Physiology and Climate Change

Studies of physiological mechanisms are needed to predict climate effects on ecosystems at species and community levels.

Ongoing ecosystem changes in response to climate change include poleward or altitudinal shifts in geographical distribution (1–3), population collapses or local extinctions (4), failure of largescale animal migrations (5), changes in the seasonal timing of biological events (6), and changes in food availability and food web structure. These changes are largely driven by environmental temperature (1, 7). Examples from aquatic animal communities show that study of physiological mechanisms can help to elucidate these ecosystem changes and to project future ecological trends.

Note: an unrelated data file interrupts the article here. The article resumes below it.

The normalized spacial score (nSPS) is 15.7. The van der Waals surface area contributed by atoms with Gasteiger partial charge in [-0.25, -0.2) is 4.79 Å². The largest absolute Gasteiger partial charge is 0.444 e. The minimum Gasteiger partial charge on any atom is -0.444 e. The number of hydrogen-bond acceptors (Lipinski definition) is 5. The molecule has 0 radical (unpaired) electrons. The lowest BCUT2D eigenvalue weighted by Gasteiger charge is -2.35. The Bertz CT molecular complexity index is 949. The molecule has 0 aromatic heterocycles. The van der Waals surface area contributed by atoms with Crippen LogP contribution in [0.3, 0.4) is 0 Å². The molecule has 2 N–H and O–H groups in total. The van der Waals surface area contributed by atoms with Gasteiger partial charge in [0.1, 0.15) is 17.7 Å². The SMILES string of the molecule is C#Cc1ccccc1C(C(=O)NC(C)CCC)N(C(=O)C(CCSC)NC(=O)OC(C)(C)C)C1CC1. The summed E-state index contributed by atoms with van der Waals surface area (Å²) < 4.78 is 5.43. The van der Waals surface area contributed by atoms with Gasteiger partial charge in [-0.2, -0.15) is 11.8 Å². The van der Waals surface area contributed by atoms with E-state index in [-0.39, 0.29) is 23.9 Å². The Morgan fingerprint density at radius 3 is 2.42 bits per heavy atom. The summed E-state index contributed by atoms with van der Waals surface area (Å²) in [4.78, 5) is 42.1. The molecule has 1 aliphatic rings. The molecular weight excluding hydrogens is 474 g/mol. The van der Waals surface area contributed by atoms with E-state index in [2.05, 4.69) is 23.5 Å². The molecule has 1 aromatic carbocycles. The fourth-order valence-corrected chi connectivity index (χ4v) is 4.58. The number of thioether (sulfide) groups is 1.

Pörtner H. P. & Farrell A. P., 2008. Physiology and Climate Change. Science 322(5902): 690-692. Article (subscription required).

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